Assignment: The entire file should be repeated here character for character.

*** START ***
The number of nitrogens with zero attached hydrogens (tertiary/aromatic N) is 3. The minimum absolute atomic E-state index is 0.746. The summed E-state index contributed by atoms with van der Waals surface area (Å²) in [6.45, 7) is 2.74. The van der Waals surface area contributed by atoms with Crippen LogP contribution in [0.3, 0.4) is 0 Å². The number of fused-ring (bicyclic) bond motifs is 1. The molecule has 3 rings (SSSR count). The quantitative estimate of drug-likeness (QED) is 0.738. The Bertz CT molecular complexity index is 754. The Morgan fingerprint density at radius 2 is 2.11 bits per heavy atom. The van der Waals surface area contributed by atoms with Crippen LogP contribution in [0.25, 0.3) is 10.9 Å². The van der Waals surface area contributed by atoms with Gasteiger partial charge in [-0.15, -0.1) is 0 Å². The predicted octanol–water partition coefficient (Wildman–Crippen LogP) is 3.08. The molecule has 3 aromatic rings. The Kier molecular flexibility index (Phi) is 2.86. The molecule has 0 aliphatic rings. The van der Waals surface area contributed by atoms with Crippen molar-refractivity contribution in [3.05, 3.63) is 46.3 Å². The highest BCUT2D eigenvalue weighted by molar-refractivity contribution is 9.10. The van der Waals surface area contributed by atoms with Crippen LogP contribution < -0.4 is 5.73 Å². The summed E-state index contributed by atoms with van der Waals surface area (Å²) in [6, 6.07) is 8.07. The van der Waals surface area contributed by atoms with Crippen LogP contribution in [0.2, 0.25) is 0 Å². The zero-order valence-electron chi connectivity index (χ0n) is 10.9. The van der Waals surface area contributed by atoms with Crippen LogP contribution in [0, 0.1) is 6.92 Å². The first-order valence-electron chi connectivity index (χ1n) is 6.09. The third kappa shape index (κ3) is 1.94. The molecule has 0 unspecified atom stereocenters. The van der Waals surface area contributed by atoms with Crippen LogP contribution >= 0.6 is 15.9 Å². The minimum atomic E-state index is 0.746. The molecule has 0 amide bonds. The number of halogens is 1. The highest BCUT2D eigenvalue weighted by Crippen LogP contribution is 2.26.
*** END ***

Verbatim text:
The number of nitrogens with zero attached hydrogens (tertiary/aromatic N) is 3. The minimum absolute atomic E-state index is 0.746. The summed E-state index contributed by atoms with van der Waals surface area (Å²) in [6.45, 7) is 2.74. The van der Waals surface area contributed by atoms with Crippen LogP contribution in [0.3, 0.4) is 0 Å². The number of fused-ring (bicyclic) bond motifs is 1. The molecule has 3 rings (SSSR count). The quantitative estimate of drug-likeness (QED) is 0.738. The Bertz CT molecular complexity index is 754. The Morgan fingerprint density at radius 2 is 2.11 bits per heavy atom. The van der Waals surface area contributed by atoms with Crippen LogP contribution in [0.25, 0.3) is 10.9 Å². The van der Waals surface area contributed by atoms with Gasteiger partial charge in [-0.15, -0.1) is 0 Å². The predicted octanol–water partition coefficient (Wildman–Crippen LogP) is 3.08. The molecule has 3 aromatic rings. The Kier molecular flexibility index (Phi) is 2.86. The molecule has 0 aliphatic rings. The van der Waals surface area contributed by atoms with Crippen molar-refractivity contribution in [3.05, 3.63) is 46.3 Å². The highest BCUT2D eigenvalue weighted by molar-refractivity contribution is 9.10. The van der Waals surface area contributed by atoms with Crippen LogP contribution < -0.4 is 5.73 Å². The summed E-state index contributed by atoms with van der Waals surface area (Å²) in [6, 6.07) is 8.07. The van der Waals surface area contributed by atoms with Crippen LogP contribution in [0.2, 0.25) is 0 Å². The zero-order valence-electron chi connectivity index (χ0n) is 10.9. The van der Waals surface area contributed by atoms with Crippen LogP contribution in [0, 0.1) is 6.92 Å². The first-order valence-electron chi connectivity index (χ1n) is 6.09. The third kappa shape index (κ3) is 1.94. The molecule has 0 unspecified atom stereocenters. The van der Waals surface area contributed by atoms with Crippen LogP contribution >= 0.6 is 15.9 Å². The minimum atomic E-state index is 0.746. The molecule has 0 amide bonds. The number of halogens is 1. The highest BCUT2D eigenvalue weighted by Crippen LogP contribution is 2.26.